Cyber ​​Insurers on Feasible Coverage Prospects


Cyber ​​insurance has become increasingly difficult – and expensive – to obtain for organizations in the public and private sectors. Insurers asked potential customers to answer lengthy questionnaires, no guarantee of coverage once they were done, and more expensive plans.

Insurance Broker and Risk Management Services Firm Marsh reports that the price of cyber insurance in the United States rose an average of 96% year over year during the third quarter of 2021. Kirsten Bay, CEO of cyber insurance provider Cysurance, said during the an RSA panel last week that coverage “will never be quoted ‘cheap’ ever again.

But there may be ways to make coverage more accessible, and Bay and other panelists looked at the challenges and opportunities that lie ahead.


Insurance companies are challenged by the fact that cyber threats are changing rapidly and the elements of a strong cybersecurity posture are likely to continue to change, said Kyle Bryant, global director of underwriting for cyber insurance and solution provider cybersecurity Resilience. This makes it difficult for insurers to fully understand the long-term risk of covering a customer.

These are all things that happen in real time as threats change on their own, and so a risk that looks great right now may not be what looks great tomorrow,” Bryant said. said.

Nick Schneider, president and CEO of cybersecurity firm Arctic Wolf, said insurance companies looking to better understand risk are asking applicants to answer an increasing number of questions.

“We had a few customers at a recent launch here who gave us some anecdotes…and where their initial policy was five questions and policy, renewal is 300 questions and maybe one policy,” Schneider said. .

However, questionnaires may not be the only way for insurance companies to obtain information. Bryant said the cyber insurance landscape could evolve to see applicants start sharing data with insurance to demonstrate they are following good cyber hygiene practices. He compared this to car insurance policyholders who monitor their driving to get lower rates for safe driving practices.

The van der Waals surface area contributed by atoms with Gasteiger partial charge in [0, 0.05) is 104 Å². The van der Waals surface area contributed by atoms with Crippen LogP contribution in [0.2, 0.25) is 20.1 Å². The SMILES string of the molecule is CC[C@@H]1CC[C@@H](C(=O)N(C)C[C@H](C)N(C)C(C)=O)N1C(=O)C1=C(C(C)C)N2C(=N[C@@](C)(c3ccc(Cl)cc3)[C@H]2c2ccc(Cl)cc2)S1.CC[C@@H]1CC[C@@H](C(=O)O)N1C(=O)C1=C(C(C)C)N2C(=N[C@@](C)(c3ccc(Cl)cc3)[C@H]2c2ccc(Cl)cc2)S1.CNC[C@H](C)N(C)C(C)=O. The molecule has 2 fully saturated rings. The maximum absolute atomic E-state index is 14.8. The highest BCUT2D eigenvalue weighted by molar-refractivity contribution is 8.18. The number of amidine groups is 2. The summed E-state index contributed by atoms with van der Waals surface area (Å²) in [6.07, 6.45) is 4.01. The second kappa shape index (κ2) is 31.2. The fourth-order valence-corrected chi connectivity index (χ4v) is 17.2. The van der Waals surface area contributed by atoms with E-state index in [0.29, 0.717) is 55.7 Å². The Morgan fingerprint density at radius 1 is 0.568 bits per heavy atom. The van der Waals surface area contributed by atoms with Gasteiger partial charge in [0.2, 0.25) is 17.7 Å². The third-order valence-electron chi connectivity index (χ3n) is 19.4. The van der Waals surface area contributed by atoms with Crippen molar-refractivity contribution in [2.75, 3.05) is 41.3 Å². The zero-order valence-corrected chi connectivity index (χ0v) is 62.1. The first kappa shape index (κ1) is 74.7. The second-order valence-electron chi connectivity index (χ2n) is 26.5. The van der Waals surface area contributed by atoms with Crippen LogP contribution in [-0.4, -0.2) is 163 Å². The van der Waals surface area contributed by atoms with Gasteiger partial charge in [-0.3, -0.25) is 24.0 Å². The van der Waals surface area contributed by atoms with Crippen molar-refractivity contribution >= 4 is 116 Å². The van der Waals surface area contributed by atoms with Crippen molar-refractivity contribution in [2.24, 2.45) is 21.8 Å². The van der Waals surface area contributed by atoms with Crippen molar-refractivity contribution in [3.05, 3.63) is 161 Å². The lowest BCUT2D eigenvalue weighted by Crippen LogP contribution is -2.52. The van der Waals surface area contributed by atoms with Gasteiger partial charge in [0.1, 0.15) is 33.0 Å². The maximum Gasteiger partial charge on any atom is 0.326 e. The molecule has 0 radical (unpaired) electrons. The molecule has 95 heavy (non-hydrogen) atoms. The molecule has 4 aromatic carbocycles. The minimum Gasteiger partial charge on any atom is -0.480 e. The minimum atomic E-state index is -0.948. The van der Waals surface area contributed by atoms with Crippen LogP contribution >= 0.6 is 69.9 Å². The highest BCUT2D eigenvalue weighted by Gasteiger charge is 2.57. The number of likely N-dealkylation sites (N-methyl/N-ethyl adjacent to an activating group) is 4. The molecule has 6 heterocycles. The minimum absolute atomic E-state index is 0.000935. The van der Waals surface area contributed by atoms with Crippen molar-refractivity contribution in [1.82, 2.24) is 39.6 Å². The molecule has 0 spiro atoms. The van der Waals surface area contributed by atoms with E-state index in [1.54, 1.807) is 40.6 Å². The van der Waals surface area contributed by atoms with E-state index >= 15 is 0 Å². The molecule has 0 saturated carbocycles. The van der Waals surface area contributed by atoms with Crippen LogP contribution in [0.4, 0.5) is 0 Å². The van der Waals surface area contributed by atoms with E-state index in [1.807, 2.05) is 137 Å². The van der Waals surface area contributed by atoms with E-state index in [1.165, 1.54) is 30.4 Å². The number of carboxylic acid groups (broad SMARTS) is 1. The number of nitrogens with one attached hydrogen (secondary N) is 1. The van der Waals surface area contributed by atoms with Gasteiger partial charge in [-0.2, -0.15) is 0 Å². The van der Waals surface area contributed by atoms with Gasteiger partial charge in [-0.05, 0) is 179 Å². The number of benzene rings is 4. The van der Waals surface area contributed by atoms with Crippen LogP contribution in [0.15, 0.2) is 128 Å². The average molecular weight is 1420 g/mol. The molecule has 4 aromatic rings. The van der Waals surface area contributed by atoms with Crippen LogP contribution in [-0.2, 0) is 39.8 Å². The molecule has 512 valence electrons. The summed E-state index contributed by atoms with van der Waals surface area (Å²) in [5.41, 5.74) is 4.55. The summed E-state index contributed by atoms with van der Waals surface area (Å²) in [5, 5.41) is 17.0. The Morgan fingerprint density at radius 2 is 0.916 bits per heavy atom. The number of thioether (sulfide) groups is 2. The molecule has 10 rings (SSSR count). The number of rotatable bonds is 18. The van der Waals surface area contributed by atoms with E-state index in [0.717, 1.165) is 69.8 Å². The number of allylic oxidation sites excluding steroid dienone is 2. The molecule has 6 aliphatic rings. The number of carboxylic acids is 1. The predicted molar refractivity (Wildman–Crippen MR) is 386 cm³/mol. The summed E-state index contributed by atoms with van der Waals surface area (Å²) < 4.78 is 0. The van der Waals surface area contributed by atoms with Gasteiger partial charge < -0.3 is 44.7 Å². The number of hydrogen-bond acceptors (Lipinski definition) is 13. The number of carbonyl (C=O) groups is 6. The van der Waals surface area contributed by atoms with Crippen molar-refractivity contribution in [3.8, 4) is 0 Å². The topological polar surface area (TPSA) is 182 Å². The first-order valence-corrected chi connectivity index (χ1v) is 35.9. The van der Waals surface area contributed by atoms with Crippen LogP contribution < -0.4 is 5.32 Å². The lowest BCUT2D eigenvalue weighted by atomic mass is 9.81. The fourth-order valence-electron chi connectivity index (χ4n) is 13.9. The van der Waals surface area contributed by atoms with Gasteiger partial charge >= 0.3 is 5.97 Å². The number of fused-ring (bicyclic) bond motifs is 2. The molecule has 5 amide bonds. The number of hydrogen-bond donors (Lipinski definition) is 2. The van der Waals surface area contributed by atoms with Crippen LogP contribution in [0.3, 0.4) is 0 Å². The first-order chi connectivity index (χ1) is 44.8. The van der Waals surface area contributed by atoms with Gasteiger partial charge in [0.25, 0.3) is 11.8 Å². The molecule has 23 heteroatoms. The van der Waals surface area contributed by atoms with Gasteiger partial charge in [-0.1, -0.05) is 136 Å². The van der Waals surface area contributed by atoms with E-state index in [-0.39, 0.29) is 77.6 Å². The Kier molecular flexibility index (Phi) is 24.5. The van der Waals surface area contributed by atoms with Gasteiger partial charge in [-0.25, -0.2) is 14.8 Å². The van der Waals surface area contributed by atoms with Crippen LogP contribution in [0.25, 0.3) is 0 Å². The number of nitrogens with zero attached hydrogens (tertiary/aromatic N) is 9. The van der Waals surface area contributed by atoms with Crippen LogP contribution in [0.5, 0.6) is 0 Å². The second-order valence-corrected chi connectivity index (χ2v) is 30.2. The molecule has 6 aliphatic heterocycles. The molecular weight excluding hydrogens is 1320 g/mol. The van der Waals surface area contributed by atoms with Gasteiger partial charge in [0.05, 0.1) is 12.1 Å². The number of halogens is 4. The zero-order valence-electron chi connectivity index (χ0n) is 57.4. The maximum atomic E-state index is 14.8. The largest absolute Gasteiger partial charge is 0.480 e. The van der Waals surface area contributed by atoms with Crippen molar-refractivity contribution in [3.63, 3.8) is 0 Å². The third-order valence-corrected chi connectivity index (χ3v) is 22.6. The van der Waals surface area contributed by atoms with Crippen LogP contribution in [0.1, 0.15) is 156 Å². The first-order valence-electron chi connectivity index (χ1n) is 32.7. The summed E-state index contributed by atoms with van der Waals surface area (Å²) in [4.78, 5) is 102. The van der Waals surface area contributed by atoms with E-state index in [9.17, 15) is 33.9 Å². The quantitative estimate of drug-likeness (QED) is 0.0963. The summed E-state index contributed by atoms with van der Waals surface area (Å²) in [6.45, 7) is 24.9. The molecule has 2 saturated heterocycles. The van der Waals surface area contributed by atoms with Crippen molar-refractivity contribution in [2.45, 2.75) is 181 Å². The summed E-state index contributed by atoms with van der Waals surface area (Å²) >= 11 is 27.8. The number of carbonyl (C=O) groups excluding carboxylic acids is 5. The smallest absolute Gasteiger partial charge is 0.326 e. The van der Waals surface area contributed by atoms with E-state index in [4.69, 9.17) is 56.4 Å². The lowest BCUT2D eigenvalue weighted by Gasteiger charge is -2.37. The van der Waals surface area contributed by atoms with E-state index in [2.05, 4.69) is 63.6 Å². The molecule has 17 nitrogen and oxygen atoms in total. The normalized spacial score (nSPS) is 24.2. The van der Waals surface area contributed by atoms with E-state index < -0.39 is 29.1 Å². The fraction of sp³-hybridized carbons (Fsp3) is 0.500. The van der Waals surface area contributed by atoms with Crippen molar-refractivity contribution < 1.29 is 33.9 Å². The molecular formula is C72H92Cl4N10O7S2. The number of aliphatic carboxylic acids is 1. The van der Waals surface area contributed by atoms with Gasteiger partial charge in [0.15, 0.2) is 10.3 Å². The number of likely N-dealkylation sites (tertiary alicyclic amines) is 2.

“We have the ability to monitor employees to understand how quickly companies are patching their business, how quickly they are updating their systems, that information is out there, but right now it’s basically sitting in a lot of cybersecurity silos , many MSPs [managed service providers] and many other technologies,” Bryant said.

Bryant and Schneider also suggested that insurance companies partner with cybersecurity firms that can help them better understand cyber risks.


Panelists emphasized that they want customers to treat cyber insurance as a backup medium to turn to when recovering from a cyber attack, rather than making it the entirety of their recovery plan. defense and resilience.

“If you have home insurance, you don’t forget about alarms,” ​​Schneider said.

Insurance companies seek to ensure that potential customers follow certain best practices that will reduce their exposure to risk. These practices can vary, but Bay said most insurers will reject customers who lack multi-factor authentication or fail to fix.

Some insurance companies are considering striking a balance and offering certain levels of cyber coverage provided customers maintain good cyber hygiene practices, Bay said. Customers who fail to maintain good behaviors would see their insurance pay less on covered claims.

“There are new policy forums now that are talking about these things like, if you haven’t corrected within 45 days, you start to have your boundaries degraded,” Bay said. “They’re trying to put some skin in the game.”


Bay also said insurance companies should rethink the options for offering cyber insurance.

“I strongly believe that we need to somehow separate traditional cyber liability to the point where it can almost become a catastrophic loss policy, and then we can have lower limits, more flexible but standardized programs,” Bay said.

In the homeowner space, catastrophe insurance plans protect commercial and resident policyholders in the event of rare but costly incidents typically not included in standard home insurance, e.g. Investopedia. These can be natural disasters and terrorist attacks.

MSPs often face daunting prospects of being covered, but insurance companies may be more willing to cover them for disasters only, Bay said.

“[MSPs] are almost uninsurable at this point due to supply chain risk,” Bay said. “A lot of these organizations are already doing the right thing, but that still makes it a very high risk.”

GovTech previously reported that attacks that compromise MSP services can quickly spread through their customer bases: Ransomware the attack on computer software provider Kaseya affected approximately 2,000 public and private sector customers worldwide, for example.

Bay suggested that insurance companies might find it more acceptable to treat MSPs as a high-risk group that can only benefit from catastrophe insurance and “not from lower-tier, cheaper or at-risk insurance. lower deductible”.


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